2023 journal article

Satellite and in situ cyanobacteria monitoring: Understanding the impact of monitoring frequency on management decisions

Journal of Hydrology.

By: N. Reynolds n, B. Schaeffer*, L. Guertault n & N. Nelson n

UN Sustainable Development Goal Categories
14. Life Below Water (Web of Science; OpenAlex)
Source: ORCID
Added: February 1, 2024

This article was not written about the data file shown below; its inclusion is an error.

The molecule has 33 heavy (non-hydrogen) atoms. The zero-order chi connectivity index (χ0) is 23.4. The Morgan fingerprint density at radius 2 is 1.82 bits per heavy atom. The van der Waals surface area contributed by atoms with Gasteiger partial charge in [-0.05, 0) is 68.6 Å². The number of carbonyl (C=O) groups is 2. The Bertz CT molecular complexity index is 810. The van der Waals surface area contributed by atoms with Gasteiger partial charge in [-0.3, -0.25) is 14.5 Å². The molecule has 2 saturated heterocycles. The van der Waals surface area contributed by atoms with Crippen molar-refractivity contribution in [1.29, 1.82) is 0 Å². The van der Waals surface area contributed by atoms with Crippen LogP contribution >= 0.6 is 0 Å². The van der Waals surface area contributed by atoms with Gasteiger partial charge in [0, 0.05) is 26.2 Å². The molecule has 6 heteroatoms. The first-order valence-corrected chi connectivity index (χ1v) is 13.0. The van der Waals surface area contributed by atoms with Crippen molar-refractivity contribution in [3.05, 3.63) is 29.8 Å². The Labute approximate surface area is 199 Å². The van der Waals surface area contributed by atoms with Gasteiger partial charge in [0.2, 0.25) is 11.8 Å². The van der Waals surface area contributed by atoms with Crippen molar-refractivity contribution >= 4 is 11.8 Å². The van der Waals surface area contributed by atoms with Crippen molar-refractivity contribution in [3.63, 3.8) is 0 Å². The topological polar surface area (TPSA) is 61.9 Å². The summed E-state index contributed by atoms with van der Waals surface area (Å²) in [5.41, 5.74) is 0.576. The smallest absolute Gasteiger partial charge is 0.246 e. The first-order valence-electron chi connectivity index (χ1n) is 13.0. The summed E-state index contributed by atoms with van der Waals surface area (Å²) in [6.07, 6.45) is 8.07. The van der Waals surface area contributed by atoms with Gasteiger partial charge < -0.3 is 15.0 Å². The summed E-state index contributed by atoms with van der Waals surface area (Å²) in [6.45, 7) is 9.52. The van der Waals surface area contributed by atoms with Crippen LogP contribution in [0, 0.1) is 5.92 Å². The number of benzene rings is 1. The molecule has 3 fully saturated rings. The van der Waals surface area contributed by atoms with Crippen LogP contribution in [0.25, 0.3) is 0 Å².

Cyanobacterial harmful algal blooms (cyanoHABs) in reservoirs can be transported to downstream waters via scheduled discharges. Transport dynamics are difficult to capture in traditional cyanoHAB monitoring, which can be spatially disparate and temporally discontinuous. The introduction of satellite remote sensing for cyanoHAB monitoring provides opportunities to detect where cyanoHABs occur in relation to reservoir release locations, like canal inlets. The study objectives were to assess (1) differences in reservoir cyanoHAB frequencies as determined by in situ and remotely sensed data and (2) the feasibility of using satellite imagery to identify conditions associated with release-driven cyanoHAB export. As a representative case, Lake Okeechobee and the St. Lucie Estuary (Florida, USA), which receives controlled releases from Lake Okeechobee, were examined. Both systems are impacted by cyanoHABs, and the St. Lucie Estuary experienced states of emergency for extreme cyanoHABs in 2016 and 2018. Using the European Space Agency's Sentinel-3 OLCI imagery processed with the Cyanobacteria Index (CIcyano), cyanoHAB frequencies across Lake Okeechobee from May 2016-April 2021 were compared to frequencies from in situ data. Strong agreement was observed in frequency rankings between the in situ and remotely sensed data in capturing intra-annual variability in bloom frequencies across Lake Okeechobee (Kendall's tau = 0.85, p-value = 0.0002), whereas no alignment was observed when evaluating inter-annual variation (Kendall's tau = 0, p-value = 1). Further, remotely sensed observations revealed that cyanoHABs were highly frequent near the inlet to the canal connecting Lake Okeechobee to the St. Lucie Estuary in state-of-emergency years, a pattern not evident from in situ data alone. This study demonstrates how remote sensing can complement traditional cyanoHAB monitoring to inform reservoir release decision making.